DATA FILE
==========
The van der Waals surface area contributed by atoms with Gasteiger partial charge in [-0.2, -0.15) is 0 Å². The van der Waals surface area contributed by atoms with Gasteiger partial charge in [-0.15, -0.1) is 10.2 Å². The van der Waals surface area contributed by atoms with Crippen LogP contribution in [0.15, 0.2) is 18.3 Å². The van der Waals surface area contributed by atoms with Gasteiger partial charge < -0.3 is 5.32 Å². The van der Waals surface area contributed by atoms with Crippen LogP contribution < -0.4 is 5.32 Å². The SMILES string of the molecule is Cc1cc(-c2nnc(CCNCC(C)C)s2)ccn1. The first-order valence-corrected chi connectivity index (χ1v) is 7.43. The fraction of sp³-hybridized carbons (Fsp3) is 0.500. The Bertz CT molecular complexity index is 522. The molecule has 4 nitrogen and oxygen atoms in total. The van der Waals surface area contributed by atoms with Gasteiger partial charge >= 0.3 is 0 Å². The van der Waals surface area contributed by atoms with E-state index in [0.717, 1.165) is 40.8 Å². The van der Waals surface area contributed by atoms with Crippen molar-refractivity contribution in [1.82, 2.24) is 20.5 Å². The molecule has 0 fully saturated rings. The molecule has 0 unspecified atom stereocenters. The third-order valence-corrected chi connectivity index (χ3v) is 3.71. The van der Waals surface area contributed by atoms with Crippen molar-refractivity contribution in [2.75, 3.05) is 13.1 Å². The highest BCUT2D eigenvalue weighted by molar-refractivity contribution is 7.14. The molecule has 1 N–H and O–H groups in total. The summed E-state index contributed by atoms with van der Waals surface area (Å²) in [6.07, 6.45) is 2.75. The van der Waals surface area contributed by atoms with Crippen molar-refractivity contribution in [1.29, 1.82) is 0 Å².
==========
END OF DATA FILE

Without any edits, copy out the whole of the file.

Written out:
The van der Waals surface area contributed by atoms with Gasteiger partial charge in [-0.2, -0.15) is 0 Å². The van der Waals surface area contributed by atoms with Gasteiger partial charge in [-0.15, -0.1) is 10.2 Å². The van der Waals surface area contributed by atoms with Crippen LogP contribution in [0.15, 0.2) is 18.3 Å². The van der Waals surface area contributed by atoms with Gasteiger partial charge < -0.3 is 5.32 Å². The van der Waals surface area contributed by atoms with Crippen LogP contribution < -0.4 is 5.32 Å². The SMILES string of the molecule is Cc1cc(-c2nnc(CCNCC(C)C)s2)ccn1. The first-order valence-corrected chi connectivity index (χ1v) is 7.43. The fraction of sp³-hybridized carbons (Fsp3) is 0.500. The Bertz CT molecular complexity index is 522. The molecule has 4 nitrogen and oxygen atoms in total. The van der Waals surface area contributed by atoms with Gasteiger partial charge >= 0.3 is 0 Å². The van der Waals surface area contributed by atoms with E-state index in [0.717, 1.165) is 40.8 Å². The van der Waals surface area contributed by atoms with Crippen molar-refractivity contribution in [1.82, 2.24) is 20.5 Å². The molecule has 0 fully saturated rings. The molecule has 0 unspecified atom stereocenters. The third-order valence-corrected chi connectivity index (χ3v) is 3.71. The van der Waals surface area contributed by atoms with Crippen molar-refractivity contribution in [2.75, 3.05) is 13.1 Å². The highest BCUT2D eigenvalue weighted by molar-refractivity contribution is 7.14. The molecule has 1 N–H and O–H groups in total. The summed E-state index contributed by atoms with van der Waals surface area (Å²) in [6.07, 6.45) is 2.75. The van der Waals surface area contributed by atoms with Crippen molar-refractivity contribution in [1.29, 1.82) is 0 Å².